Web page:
Sullivan has 46 years in the industry and certifications in water treatment and distribution. “My father retired as chief engineer at the commission after 40 years, and my grandfather before him retired after 52 years as division engineer,” he says. “I have replaced pipes that my grandfather put in.” As chief engineer, Sullivan oversees 90 people and all consultants. He reports to Henry Vitale, commission executive director.   

Reporting to Sullivan is Paul Canavan, director of operations, who has been with the commission for 22 years and oversees four superintendents. He holds Grade 4 water distribution and Grade 2 water treatment licenses.

Sullivan credits the staff with keeping customers happy: “Our customers expect a lot. Every customer has unusual conditions and needs, and every problem is different. Our people have to face that situation, so empathy is important. We have some remarkable people who do a great job.”

The commission believes in employee recognition. Each quarter, an All-Star Award goes to a team member. Employees may nominate a co-worker; a call for nominations is sent by email and is posted on three digital signs around the facilities. The executive director chooses the winner. Award criteria includes creative problem-solving skills, enthusiasm, commitment to teamwork, and resourcefulness.

“Most people love their jobs here,” Sullivan says. “We know that our guys will jump in a hole full of water when it’s freezing outside and it’s the day before Christmas. That shows all the commitment I need to see.”

Sustainable rates

Sullivan feels the commission’s greatest achievement is keeping rates low by planning for improvements and spreading the costs out over time: “We take care of business in the most cost-effective manner possible. That allows us to keep rate increases under 5 percent. We have very few people showing up at our rate meetings.”

The greatest challenges are rain events and dealing with stormwater. “During a small rain event, we drain to the ocean,” Sullivan says. “For extreme events, our emergency preparedness plan ensures that we have the right personnel and equipment available.” The staff checks storm drains in low-lying areas to make sure they are free of debris and free-flowing. There are flap gates in flood-prone neighborhoods. Tide gates are inspected monthly, regardless of weather.

An ongoing challenge is pipe replacement. Sullivan says, “We have televised every sewer pipe, so we know what shape they are in. We continually need to upgrade; it’s a never-ending program. It’s the same with the water pipes. Even though our leak detection program has dramatically reduced leaks, it’s like a weight-loss program — you have to keep after it or it comes back.”

Educating the public

The commission is deeply involved in education. A full-time education coordinator, Adriana Cillo, presents daily to classrooms, senior housing residents and community groups. She also leads youth and adult volunteers in a citywide storm drain stenciling program. Participants mark storm drains with decals that remind residents that the drain leads to a waterway.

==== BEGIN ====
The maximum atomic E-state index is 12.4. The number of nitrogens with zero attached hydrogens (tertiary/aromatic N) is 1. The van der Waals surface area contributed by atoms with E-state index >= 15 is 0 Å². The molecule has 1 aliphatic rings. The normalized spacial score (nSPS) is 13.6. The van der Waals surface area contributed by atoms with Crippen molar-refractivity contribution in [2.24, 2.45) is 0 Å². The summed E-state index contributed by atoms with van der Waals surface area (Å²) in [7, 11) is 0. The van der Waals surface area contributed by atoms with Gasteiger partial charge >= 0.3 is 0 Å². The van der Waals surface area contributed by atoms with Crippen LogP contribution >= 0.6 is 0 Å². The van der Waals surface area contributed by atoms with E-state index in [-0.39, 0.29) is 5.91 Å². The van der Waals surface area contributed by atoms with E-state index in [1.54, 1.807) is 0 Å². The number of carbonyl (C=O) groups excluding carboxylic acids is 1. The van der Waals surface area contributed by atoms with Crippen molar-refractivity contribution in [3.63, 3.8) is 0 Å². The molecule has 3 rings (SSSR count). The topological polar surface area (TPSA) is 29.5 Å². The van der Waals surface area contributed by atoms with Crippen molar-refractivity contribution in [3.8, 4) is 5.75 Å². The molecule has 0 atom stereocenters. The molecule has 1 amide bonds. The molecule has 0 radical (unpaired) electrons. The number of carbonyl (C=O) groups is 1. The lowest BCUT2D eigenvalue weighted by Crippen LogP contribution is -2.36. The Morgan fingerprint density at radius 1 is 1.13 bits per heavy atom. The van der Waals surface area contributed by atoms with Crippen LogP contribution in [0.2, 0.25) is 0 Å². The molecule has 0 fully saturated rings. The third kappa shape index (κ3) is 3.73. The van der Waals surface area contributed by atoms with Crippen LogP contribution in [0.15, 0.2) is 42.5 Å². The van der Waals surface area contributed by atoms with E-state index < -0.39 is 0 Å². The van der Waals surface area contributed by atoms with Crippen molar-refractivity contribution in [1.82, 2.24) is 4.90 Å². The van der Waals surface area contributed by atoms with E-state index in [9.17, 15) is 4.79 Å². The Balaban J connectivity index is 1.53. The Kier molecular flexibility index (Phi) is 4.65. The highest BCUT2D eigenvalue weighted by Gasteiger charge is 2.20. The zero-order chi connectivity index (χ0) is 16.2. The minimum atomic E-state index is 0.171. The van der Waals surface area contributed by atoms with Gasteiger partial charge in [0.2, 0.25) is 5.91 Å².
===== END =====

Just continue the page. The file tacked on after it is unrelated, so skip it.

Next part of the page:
The commission works with river associations and makes grants available that help them educate the public. The commission also partners with the Massachusetts Water Resources Authority on community education.

The commission’s water truck is another community service. “It allows us to distribute our tap water to Boston residents and visitors attending events and walking through the city,” Sullivan says. The truck has six taps for filling water bottles, four drinking fountains and two doggy bowls.

The truck is featured at community events and social functions: “It’s especially good in warm weather since the water is chilled. In fact, we are the only source of freshwater at the Esplanade on July 4, where people are sitting out in the heat waiting for the Boston Symphony to perform.”

Sullivan sees a bright future for the commission but sees a challenge in climate change: “We know we will get bad storms from which we will have to recover in 24 hours and get right back to normal. But I’m confident that we will make it.”


Fixing the leaks

At the Boston Water and Sewer Commission, leak detection teams have played a major role in greatly reducing unaccounted-for water. Leak detection has also helped prevent potential paralysis of busy areas and essential services in the city.

In November 2017, a commission leak detection team responded to reports of water entering a Massachusetts Bay Transportation Authority vent. Led from headquarters by Roodly Dorleans, manager of field engineering, leak detection and dye testing, the team went to work.

They surveyed the area, a busy street near City Hall, with a real-time digital leak noise correlator (DigiCorr from Itron) and quickly identified a compromised 16-inch water main. A dig crew immediately excavated, found the leak and replaced rotting bolts that secured a coupling. If that water main had given way, the shopping district known as Downtown Crossing, and the area’s two major Massachusetts Bay Transportation Authority routes, would have been severely affected.